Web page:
Making Tournaments Useful in Mastery

Last Saturday morning at 5:30am I began a trip from Vancouver to the town of Monroe in Washington state, about 3 hours south of Vancouver, with five of my students from Academie Duello. It was our yearly trip to a rapier tournament held by the Society for Creative Anachronism called Ursulmas. This particular tournament gets …

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Inspiration not Competition

Competitiveness plays a big role in sport. Cultivating the competitive spirit is often used to drive one to harder training and to overcoming one’s opponents in a game or tournament. It can be a font of energy positively harnessed. Yet, if it’s based in making negative comparisons to others, I think competition is something you …

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Why Do Martial Arts

Martial arts have been a big part of my life since I was a child. I started first with Kung Fu then Arnis/Eskrima and then I began my longest-term exploration, Western Martial Arts. I am often asked why people practice martial arts or why I practice swordplay specifically – considering it’s unlikely that I’ll be …

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The Stages of Ignorance in Mastery

Mastery—the pursuit of something to a high level of proficiency—is a challenging and hard to plot journey. Our capacity to stay on the road and move through its various stages is highly connected to our relationship with ignorance. How comfortable are you with not knowing? How at ease are you with setbacks and long roads? …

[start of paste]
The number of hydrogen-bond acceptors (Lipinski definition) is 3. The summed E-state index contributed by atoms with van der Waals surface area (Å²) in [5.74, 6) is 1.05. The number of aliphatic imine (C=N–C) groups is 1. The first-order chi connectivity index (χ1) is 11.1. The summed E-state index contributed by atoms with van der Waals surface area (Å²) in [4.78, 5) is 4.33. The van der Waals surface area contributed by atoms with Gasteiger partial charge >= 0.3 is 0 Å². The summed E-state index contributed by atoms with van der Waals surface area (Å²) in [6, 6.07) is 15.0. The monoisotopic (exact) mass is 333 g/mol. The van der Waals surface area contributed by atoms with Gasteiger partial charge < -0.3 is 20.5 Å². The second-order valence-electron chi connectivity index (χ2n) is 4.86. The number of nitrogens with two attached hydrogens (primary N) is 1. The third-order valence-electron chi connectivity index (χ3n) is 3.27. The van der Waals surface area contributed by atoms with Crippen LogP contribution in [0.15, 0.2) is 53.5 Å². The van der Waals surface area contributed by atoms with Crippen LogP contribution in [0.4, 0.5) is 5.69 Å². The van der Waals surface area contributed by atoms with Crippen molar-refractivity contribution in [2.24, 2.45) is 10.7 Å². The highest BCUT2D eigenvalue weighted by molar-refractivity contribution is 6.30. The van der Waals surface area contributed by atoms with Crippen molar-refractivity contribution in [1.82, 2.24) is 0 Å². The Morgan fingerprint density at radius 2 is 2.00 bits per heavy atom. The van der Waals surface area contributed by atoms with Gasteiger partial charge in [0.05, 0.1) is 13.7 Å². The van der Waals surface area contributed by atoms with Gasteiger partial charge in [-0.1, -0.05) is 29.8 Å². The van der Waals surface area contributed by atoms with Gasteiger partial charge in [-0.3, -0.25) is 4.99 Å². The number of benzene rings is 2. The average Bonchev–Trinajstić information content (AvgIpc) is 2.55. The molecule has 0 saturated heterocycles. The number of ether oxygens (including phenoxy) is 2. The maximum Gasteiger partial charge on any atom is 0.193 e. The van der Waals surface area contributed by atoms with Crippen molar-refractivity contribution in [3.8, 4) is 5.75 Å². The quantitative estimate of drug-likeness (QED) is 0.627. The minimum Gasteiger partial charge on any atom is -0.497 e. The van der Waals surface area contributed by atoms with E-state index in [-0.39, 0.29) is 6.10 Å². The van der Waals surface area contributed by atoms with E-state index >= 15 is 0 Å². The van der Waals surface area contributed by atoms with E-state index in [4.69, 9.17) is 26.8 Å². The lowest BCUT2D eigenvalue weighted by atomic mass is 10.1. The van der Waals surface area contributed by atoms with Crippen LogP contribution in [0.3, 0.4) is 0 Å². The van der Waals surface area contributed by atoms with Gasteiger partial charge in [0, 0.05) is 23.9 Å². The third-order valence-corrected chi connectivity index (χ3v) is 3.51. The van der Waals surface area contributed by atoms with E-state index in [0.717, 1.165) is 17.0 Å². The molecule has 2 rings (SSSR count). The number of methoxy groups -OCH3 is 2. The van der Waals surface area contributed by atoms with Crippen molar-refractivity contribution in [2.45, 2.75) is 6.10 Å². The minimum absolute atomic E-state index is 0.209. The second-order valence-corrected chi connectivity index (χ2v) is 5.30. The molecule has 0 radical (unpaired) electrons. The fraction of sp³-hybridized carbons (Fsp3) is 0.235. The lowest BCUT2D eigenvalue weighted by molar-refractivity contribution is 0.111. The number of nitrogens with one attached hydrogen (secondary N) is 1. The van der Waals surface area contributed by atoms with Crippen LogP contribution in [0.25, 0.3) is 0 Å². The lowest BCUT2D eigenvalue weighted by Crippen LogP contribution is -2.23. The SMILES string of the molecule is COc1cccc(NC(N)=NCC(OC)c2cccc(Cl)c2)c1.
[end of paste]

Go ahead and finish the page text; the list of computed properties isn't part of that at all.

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3 Injury Prevention Tips for Rapier Fighters

One of the things I focus on in my recent book Introduction to Italian Rapier is healthy bio-mechanics. These are important not just for performance but for your long-term health. Martial arts done well can improve your strength, endurance, and physical comfort. But done poorly, they can have the exact opposite effect, leading to strain, pain …

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Why Is the Rapier Part of Our System?

Recently, I began a blog series answering, in broad form, why we teach the rapier and longsword as part of one system at Academie Duello. I started in the first post by looking at the historical precedent for multi-weapon study that spans many original fighting manuals from both the medieval period and the Renaissance, as …

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Training to Relax for the Very Tense

Being relaxed is a key component to good fencing. Relaxed muscles are quicker to respond, easier to adapt and change, and more capable of feeling connections through your weapon. Yet, so many of us have a difficult time being relaxed or even being aware of our current state of tension. In this article I’d like …

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Three Things to Say to Yourself and Your Students

I no longer teach students. I teach teachers. I say this not because I only teach people who intend to share the art with others. I say this because over time I have realized that every student is a teacher, at least of themselves. All I can do from the head of the class is …

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Revisiting A Post on Help and Failure

I’m part way through writing part 2 of my series on training in multiple weapon disciplines, but sometimes the craziness of running a sword school holds you up. So while that gets finished, I thought I’d reach back to a post from 2014 that I was reminded of today. This post explores how our desire …

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An Argument for Training with Diverse Weapons, Part 1

Recently, I was asked why we teach rapier and longsword together in our Instructor Intensives. The questioner postulated that it was like teaching sky diving and skin diving in the same program. Sure rapiers and longswords are both swords but aren’t they as distinct as these two types of “diving”? I think it’s a great …

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